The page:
Advertisement

Biomechanics of Hypermobility: Selected Aspects

  • Peter Beighton
  • Rodney Grahame
  • Howard Bird

Abstract

In an early paper, Sutro (1947) drew attention to the biomechanical aspects of hypermobility. In a study of recurrent effusions in the knees and ankles of American army recruits, he noted an increased range of both active and passive movement in the affected joints. He argued in favour of an “over-length” of certain articular, capsular and ligamentous tissues, and suggested that there might be disproportion in the relative rate of growth of the bones and their attached ligaments.

Keywords

Anterior Cruciate Ligament Joint Laxity Metacarpophalangeal Joint Acetabular Dysplasia Synovial Joint 
These keywords were added by machine and not by the authors. This process is experimental and the keywords may be updated as the learning algorithm improves.

Preview

Unable to display preview. Download preview PDF.

Unable to display preview. Download preview PDF.

References

  1. Ball J, Sharp J (1978) Osteoarthrosis. In: Scott JT (ed) Copeman’s textbook of the rheumatic diseases. Churchill Livingstone, Edinburgh, pp 595–644Google Scholar
  2. Barnett CH (1971) The mobility of synovial joints. Rheumatol Phys Med 11: 20–27PubMedCrossRefGoogle Scholar
  3. Bird HA (1983) Joint and tissue laxity. In: Wright V (ed) Topical reviews of the rheumatic disorders, vol. 2. John Wright and Sons Ltd, Bristol, pp 133–166Google Scholar
  4. Bird HA, Tribe CR, Bacon PA (1978) Joint hypermobility leading to osteoarthrosis and chondrocalcinosis. Ann Rheum Dis 37: 203–211PubMedCrossRefGoogle Scholar
  5. Bird HA, Hudson A, Eastmond CJ, Wright V (1980) Joint laxity and osteoarthrosis: a radiological survey of female physical education specialists. Br J Sports Med 14: 179–188PubMedCrossRefGoogle Scholar
  6. Bora FIN, Miller G (1987) Joint physiology, cartilage metabolism and the aetiology of osteoarthritis. Hand Clin 3: 325–336PubMedGoogle Scholar
  7. Brodie DA, Bird HA, Wright V (1982) Joint laxity in selected athletic population. Med Sci Sports Exerc 14: 190–193PubMedGoogle Scholar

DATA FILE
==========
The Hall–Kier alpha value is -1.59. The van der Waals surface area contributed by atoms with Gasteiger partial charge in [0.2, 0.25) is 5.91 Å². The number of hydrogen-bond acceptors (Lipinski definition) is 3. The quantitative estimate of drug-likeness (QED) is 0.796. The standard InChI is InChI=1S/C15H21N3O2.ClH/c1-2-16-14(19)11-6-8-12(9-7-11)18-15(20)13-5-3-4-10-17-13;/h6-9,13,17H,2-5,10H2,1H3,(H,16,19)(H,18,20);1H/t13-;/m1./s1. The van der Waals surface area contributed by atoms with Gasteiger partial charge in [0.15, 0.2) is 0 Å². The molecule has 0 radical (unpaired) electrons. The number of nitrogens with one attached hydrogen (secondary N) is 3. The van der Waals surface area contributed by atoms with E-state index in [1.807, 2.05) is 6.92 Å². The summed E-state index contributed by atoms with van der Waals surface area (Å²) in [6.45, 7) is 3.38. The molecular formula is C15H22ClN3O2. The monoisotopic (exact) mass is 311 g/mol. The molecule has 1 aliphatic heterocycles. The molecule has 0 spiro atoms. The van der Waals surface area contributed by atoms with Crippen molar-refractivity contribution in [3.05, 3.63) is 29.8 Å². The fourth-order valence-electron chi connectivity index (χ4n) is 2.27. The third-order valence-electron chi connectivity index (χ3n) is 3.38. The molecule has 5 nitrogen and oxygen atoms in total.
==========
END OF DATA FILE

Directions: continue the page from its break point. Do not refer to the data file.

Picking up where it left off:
8. Charnley J (1959) The lubrication of animal joints. In proceedings of a symposium on biomechanics, Institution of Biomechanical Engineers, London, p 12Google Scholar
  9. Cooke AF, Gvozdanovic D (1981) Synthetic lubricants for synovial joints. Dowson D, Wright V (eds) Introduction to the biomechanics of joints and joint replacement. Mechanical Engineering Publications Ltd, London pp 139–145Google Scholar
  10. Coomes EN (1962) Lateral instability of the knee following polyarthritis.An experimental study. Ann Rheum Dis 21: 378–387PubMedCrossRefGoogle Scholar
  11. Dowson D, Unsworth A, Cooke AF, Gvozdanovic D (1981) Lubrication of joints. In: Dowson D, Wright V (eds) Introduction to the biomechanics of joints and joint replacement. Mechanical Engineering Publications Ltd, London, pp 120–133Google Scholar
  12. Frankel VH, Burstein AH, Brooks DB (1971) Biomechanics of internal derangement of the knee. J Bone Joint Surg [Am] 53: 945–962Google Scholar
  13. Glyn JH, Sutherland I, Walker GF, Young AC (1966) Low incidence of osteoarthrosis of the hip and knee after anterior poliomyelitis: a late review. Br Med J 2: 739–742PubMedCrossRefGoogle Scholar
  14. Grahame R (1970) A method of measuring human skin elasticity in-vivo with observations on the effects of age, sex and pregnancy. Clin Sci 39: 223–238PubMedGoogle Scholar
  15. Grahame R, Beighton P (1969) Physical properties of the skin in the Ehlers-Danlos syndrome. Ann Rheum Dis 28: 246–251PubMedCrossRefGoogle Scholar
  16. Grahame R, Harvey W (1974) Defect of collagen in growth-hormone disorders. Lancet 2: 1332PubMedCrossRefGoogle Scholar
  17. Grahame R, Harvey W (1975) Cutaneous extensibility in health and disease. Rheumatol Rehabil 14: 87–91PubMedCrossRefGoogle Scholar